In United States law, depraved-heart murder, also known as depraved-indifference murder, is a type of murder where an individual acts with a "depraved indifference" to human life and where such act results in a death, despite that individual not explicitly intending to kill. In a depraved-heart murder, defendants commit an act even though they know their act runs an unusually high risk of causing death or serious bodily harm to a person. If the risk of death or bodily harm is great enough, ignoring it demonstrates a "depraved indifference" to human life and the resulting death is considered to have been committed with malice aforethought. In some states, depraved-heart killings constitute second-degree murder, while in others, the act would be charged with "wanton murder," varying degrees of manslaughter, or third-degree murder.
It ["depraved heart" murder] is the form [of murder] that establishes that the wilful doing of a dangerous and reckless act with wanton indifference to the consequences and perils involved is just as blameworthy, and just as worthy of punishment, when the harmful result ensues as is the express intent to kill itself. This highly blameworthy state of mind is not one of mere negligence... It is not merely one even of gross criminal negligence... It involves rather the deliberate perpetration of a knowingly dangerous act with reckless and wanton unconcern and indifference as to whether anyone is harmed or not. The common law treats such a state of mind as just as blameworthy, just as anti-social and, therefore, just as truly murderous as the specific intents to kill and to harm.
The common law punishes unintentional homicide as murder if the defendant commits an act of gross recklessness. A classic example of depraved-heart murder under the common law is in the case Commonwealth v. Malone, a Pennsylvania case in which the court affirmed the second-degree murder conviction of a teenager for a death arising from a game of modified Russian roulette in which each player pointed and fired the gun at the other, eventually resulting in the death of one of them.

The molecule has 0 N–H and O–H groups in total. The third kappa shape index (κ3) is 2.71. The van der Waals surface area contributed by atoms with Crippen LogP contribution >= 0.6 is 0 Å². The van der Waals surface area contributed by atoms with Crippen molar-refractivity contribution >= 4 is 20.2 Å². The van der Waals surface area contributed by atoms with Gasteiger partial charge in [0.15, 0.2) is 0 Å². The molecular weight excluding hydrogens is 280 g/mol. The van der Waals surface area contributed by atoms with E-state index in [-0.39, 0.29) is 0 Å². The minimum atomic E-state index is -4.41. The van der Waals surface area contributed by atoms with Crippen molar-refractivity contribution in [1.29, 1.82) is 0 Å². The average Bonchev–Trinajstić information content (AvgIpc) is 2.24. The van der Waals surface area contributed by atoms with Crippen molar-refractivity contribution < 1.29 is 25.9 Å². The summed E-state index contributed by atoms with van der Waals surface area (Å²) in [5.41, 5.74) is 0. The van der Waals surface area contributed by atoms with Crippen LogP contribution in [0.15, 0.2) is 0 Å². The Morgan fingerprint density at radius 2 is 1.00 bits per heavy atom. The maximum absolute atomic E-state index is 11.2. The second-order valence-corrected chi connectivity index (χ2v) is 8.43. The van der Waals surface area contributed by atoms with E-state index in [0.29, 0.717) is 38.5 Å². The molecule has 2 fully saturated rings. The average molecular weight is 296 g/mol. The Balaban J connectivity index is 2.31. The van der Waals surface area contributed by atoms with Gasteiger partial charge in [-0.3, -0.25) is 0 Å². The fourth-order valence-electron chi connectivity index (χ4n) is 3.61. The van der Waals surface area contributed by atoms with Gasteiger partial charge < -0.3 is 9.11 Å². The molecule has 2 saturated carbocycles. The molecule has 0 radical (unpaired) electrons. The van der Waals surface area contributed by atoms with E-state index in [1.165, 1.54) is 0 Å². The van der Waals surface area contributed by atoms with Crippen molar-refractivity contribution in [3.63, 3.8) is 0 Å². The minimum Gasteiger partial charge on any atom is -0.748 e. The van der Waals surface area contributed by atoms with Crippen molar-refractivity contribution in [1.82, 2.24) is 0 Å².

Depraved-heart murder is recognized in the Model Penal Code § 210.2(1)(b). The Model Penal Code considers unintentional killing to constitute murder when the conduct of the defendant manifests "extreme indifference to the value of human life".
The Canadian Criminal Code categorises murder as first- and second-degree for sentencing purposes. However, the Supreme Court held that murder requires, at minimum, subjective knowledge that death is a likely consequence of the defendant's actions. Mere recklessness, no matter how extreme, is not sufficient to burden the defendant with the stigma of being labeled a murderer. The circumstances that give rise to depraved-heart second-degree murder in the US only constitute manslaughter in Canada.
Murder is not classified into degrees, unlike in Canada, but sentences are more severe in cases where there are more aggravating than mitigating factors. The guidelines start with the recommended sentence for murder being 12 years if the offender is under 18 (see Starting points for murder). An offender 18 years of age or older, will receive a minimum non-parole period of 15 years. Penalties increase when at least one aggravating factor (as defined in the Criminal Justice Act) can be proven beyond a reasonable doubt. In cases involving multiple murders, a second (multiple) murder conviction(s), or the murder of a police officer, then the detention term can be the prisoner's whole life. In English criminal law, however, murder requires intent to kill or cause grievous bodily harm. Recklessness as to harm will not suffice. In a case where death results from recklessness, the defendant will be guilty of reckless manslaughter.
A similar concept is Eventualvorsatz, also called dolus eventualis or bedingter Vorsatz (literally: "conditional intent"). Under this concept, a court can treat the result of a criminal act as intentional if the defendant did not explicitly intend this result, but realized it was likely and knowingly accepted this risk.
While Eventualvorsatz can apply to any crime, it is usually only applied in cases involving bodily harm or murder. Typical cases where courts recognized Eventualvorsatz (in this case for murder) include setting fire to an inhabited house and reckless speeding in an urban area. 
In the 1946 case, Commonwealth v. Malone, the Supreme Court of Pennsylvania affirmed the conviction of a teenager on the charge of second degree murder using the depraved-heart doctrine. The teenager in question had set up a game of Russian roulette which ended in the death of another teenager, a friend of the defendant. When tried for the crime of murder, his defense argued that since he had no intent to kill, the defendant could not be convicted of murder. The prosecution successfully argued using the depraved-heart doctrine that his recklessness and carelessness amounted to a level of negligence sufficient to serve as evidence of criminally culpable intent.